Matushka and I would like to thank everyone for their prayers of late, and especially during our recent trip to the headquarters of the Orthodox Christian Mission Center. We have now been officially accepted as missionary candidates for Guatemala.
My ministry will be twofold: First, I will be teaching at the Sts. Peter and Paul Orthodox Seminary that is being opened in Huehuetenango, Guatemala. There are currently only eight Guatemalan priests serving over 300 parishes, so the Orthodox Church there urgently needs more clergy. We will be teaching seminarians who are straight out of high school, as well as "retraining" the clergy they already have so that they are well-versed in Orthodox theology and tradition.
Secondly, I will be in charge of overseeing the translation of texts such as the Divine Liturgy, prayer books, and catechetical materials into the various Maya languages spoken by the Orthodox faithful in Guatemala. Most of the Orthodox there are Maya Indians whose first language is not Spanish. There are at least seven different indigenous languages spoken among the Orthodox there. These languages are not related to Spanish. They predate the arrival of the Spanish, just as North American Indian languages like Cherokee or Navajo predate the arrival of the British and have no relation to English. These Maya tongues are full-fledged languages, capable of communicating anything that any other language can. Each of these seven or so languages has a number of subdialects which can differ greatly from each other. For example, the Mam language has over 400,000 speakers. This is the language spoken in the area where the seminary is located, and many of the Orthodox speak it as their mother tongue. However, Mam has at least fifteen subdialects which vary from one town to another. For example, in one Mam area, "Christ is risen" is "Cristo ma jatz itzˈjxin!", but in another Mam area they will say, "Crist ma jaw anqˈintl!" So is Mam just one language or fifteen? This can give you an idea of how complicated the language situation can be.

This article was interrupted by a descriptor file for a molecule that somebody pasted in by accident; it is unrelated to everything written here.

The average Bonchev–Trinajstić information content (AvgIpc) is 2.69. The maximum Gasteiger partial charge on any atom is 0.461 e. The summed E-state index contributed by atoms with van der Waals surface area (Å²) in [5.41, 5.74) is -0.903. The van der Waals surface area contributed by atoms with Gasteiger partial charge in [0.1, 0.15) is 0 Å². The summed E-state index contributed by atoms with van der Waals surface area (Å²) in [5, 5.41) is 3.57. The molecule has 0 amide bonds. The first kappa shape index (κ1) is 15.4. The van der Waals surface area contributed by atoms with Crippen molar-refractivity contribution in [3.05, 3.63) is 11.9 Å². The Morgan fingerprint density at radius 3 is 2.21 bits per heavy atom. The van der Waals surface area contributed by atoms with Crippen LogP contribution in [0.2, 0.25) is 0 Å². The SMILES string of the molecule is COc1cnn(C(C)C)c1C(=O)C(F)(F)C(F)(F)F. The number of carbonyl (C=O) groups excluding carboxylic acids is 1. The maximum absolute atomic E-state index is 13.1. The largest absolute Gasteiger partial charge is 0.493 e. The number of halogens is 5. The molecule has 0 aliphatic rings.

So I will be training and supervising translation teams from each language community. I will advise them on exegesis and theology, consult with them on what kinds of texts are the most needed for their particular community, and check their work for accuracy. Of course, that will require me to learn the languages well enough to do this checking. The Q’eq’chi-speaking Orthodox are already clamoring to have the Divine Liturgy translated into their language. Spanish is a foreign language to them.
The site of the seminary is a quite isolated. The town of Huehuetenango is a six-hour drive from Guatemala’s only international airport. And the seminary is located several miles outside of town up a steep, one-lane, winding dirt road with no guardrails or shoulder. The seminary does not yet have a vehicle. There is no "address" there. They are trying to dig a well, but they have not yet hit water. Water has to be trucked in. The Guatemalan Church has agreed to build us a house (we have to pay for the materials), but work on this has not yet begun. Cell phone access is spotty, and so internet access is, too.
We are looking for folks to partner with us in this historic opportunity. There are 150,000 new Orthodox Christians who urgently and desperately need our help. They are not asking for money, but they do need us to come teach them, and for this we need regular, pledged support. No one will be paying us. Matushka and I are now planning to stay at Sts. Theodore through next Pascha. This will give me time to train your new priest, as well as time to raise the financial support we will need. We cannot move until we have enough funds pledged. To find ministry partners, we will need to travel around North America and visit parishes. This will usually be on Sundays, because that is the best time – and usually the only time – to get folks together to hear about our work. So we thank you all in advance for your patience and understanding for those times when we will have to be away on some weekends. As soon as Reader John Boddecker is ordained to the priesthood, he will be able to serve when I am out of town. I will do all I can to make this transition a smooth one.
Again, thank you for your continued prayers. Please visit our profile page at ocmc.org/TheJacksonFamily for more information and our Facebook page "Jacksons’ Orthodox Mission to Guatemala" for regular updates.